Glitter sunscreen is somehow safe, dermatologists claim

Glitter sunscreen is somehow safe, dermatologists claim

It may be time to shine: a Florida brand’s glitter-infused sunblock has been making headlines this week.

The goods come from a brand called Sunshine & Glitter, Refinery29 reported, and can be purchased on the company’s website.

“The glitter sunscreen is more of a marketing campaign or a gimmick,” board-certified dermatologist Dr. Marie Jhin of Premier Dermatology in San Carlos, Calif., told Fox News on Tuesday, later explaining “what’s going to protect you is the sunscreen.”

Though, she noted, glitter may prompt people to “want to use the sunscreen more, and that’s great.”

When it comes to the effectiveness of sunscreen, board-certified dermatologist Dr. Anne Chapas of Union Square Laser Dermatology in New York City told Fox News glitter won’t make a difference.

“I don’t see any reason why the presence of glitter would effect the UV ray absorption/reflection ingredients in this product,” she said in an email.

Sunshine & Glitter posted a clip on Instagram Tuesday of its “Mango-Tango”-scented version of its Sea Star Sparkle SPF 50+ sunblock — showing gold flecks on skin.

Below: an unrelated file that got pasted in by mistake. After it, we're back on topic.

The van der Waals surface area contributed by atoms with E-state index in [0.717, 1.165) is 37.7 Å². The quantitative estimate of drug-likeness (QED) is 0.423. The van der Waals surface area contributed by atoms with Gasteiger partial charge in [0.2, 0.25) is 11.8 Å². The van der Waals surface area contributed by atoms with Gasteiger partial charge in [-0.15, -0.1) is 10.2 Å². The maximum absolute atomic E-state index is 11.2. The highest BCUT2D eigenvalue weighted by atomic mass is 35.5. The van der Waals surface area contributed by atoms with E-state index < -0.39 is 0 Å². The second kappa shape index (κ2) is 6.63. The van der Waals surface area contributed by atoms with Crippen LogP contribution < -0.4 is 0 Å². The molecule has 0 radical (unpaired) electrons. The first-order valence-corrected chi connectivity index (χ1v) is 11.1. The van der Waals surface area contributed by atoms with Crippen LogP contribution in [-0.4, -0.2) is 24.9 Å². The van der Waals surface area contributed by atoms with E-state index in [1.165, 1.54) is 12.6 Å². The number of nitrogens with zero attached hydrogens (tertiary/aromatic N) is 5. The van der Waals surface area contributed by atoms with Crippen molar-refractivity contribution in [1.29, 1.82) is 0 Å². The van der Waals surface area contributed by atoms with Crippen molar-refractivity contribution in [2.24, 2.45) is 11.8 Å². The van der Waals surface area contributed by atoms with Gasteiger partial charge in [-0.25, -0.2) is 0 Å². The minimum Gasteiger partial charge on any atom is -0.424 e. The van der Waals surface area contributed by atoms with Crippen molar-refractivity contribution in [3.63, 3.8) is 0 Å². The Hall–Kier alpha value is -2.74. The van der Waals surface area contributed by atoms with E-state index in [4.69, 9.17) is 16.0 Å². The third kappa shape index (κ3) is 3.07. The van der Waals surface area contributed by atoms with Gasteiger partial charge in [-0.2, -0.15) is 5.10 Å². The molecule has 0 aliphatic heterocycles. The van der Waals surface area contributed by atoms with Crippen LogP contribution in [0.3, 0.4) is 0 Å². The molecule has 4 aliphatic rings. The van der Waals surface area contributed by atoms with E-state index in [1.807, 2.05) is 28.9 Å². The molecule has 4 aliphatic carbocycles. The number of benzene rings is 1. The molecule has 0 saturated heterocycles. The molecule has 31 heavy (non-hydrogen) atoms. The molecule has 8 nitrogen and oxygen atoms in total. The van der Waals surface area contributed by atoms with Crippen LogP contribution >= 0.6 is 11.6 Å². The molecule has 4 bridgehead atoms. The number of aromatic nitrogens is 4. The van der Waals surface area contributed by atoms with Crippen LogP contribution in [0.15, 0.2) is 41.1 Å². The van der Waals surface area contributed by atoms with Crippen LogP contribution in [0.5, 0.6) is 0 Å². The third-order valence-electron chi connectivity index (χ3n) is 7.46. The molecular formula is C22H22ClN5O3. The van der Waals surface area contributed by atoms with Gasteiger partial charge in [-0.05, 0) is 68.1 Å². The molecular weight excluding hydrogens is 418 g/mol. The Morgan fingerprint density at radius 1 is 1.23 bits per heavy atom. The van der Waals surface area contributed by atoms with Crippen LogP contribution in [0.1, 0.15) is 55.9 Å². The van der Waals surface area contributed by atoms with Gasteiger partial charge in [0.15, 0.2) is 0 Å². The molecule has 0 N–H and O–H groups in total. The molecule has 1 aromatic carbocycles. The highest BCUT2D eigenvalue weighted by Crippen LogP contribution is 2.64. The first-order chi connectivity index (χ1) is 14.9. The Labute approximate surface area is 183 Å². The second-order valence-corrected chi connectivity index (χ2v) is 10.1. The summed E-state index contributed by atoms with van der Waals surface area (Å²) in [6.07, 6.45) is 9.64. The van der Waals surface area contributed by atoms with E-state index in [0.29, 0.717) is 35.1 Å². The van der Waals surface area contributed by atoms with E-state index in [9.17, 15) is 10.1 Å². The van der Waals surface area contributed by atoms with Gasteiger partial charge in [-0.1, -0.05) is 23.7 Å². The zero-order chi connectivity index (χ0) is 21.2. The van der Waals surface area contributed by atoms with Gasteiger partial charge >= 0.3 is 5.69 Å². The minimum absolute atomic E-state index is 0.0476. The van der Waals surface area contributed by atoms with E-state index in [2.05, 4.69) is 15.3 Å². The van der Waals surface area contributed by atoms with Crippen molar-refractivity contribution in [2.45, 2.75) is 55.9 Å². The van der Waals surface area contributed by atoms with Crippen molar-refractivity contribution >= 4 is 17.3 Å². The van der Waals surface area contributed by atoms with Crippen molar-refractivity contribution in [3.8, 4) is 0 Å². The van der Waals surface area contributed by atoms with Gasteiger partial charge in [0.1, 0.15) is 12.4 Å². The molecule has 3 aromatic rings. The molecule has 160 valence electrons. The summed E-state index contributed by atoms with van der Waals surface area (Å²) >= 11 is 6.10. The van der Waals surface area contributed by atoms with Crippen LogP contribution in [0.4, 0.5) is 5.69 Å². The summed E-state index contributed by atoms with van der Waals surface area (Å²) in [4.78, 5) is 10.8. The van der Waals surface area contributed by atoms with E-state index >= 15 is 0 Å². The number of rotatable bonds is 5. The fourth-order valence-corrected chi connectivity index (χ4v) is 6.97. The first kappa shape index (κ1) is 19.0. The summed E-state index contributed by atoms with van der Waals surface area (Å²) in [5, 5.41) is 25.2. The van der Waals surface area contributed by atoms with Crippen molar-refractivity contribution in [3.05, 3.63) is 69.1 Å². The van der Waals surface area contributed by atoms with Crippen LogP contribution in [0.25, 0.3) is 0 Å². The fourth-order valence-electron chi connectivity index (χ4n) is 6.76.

“Party Cake” and “Very Berry”-scented types — which have rainbow and pink glitter, respectively — are available online, too.

The web pages for the different versions each say the sunblock “is nourishing and loaded with antioxidants, provides broad spectrum UVA/UVB protection and 80 minutes of water resistance. PABA and Paraben free, non irritant glitter and smells delicious.”

Sunshine & Glitter also sells other sunblocks, including its “Beach Gypsy” sunscreen. That item, it claims, offers “SPF 30+ broad spectrum UVA/UVB protection” and doesn’t have PABAs or parabens, either.

As for application? Jhin gave the example of colored sunblock, and how areas not colored-in reveal you missed spots. Glitter sunblock could work similarly, she explained.

Customers may still want to use caution when applying, though.

“Just because the glitter might still be present, that doesn’t mean that the sunscreen is still working,” Chapas said. “Sunscreen needs to be reapplied every 80 minutes and after swimming or sweating activities.”

Jhin suggested testing a small amount of glitter sunscreen on your body for two to three days to check for any potential reactions before using it elsewhere.

But Chapas advised anyone with sensitive skin to avoid using products like this altogether.

“People with sensitivities to dyes or glue/tape/adhesive should not use this sunscreen because of possible allergic reactions to its ingredients,” she said.

Sunshine & Glitter has not yet responded to a request for comment.

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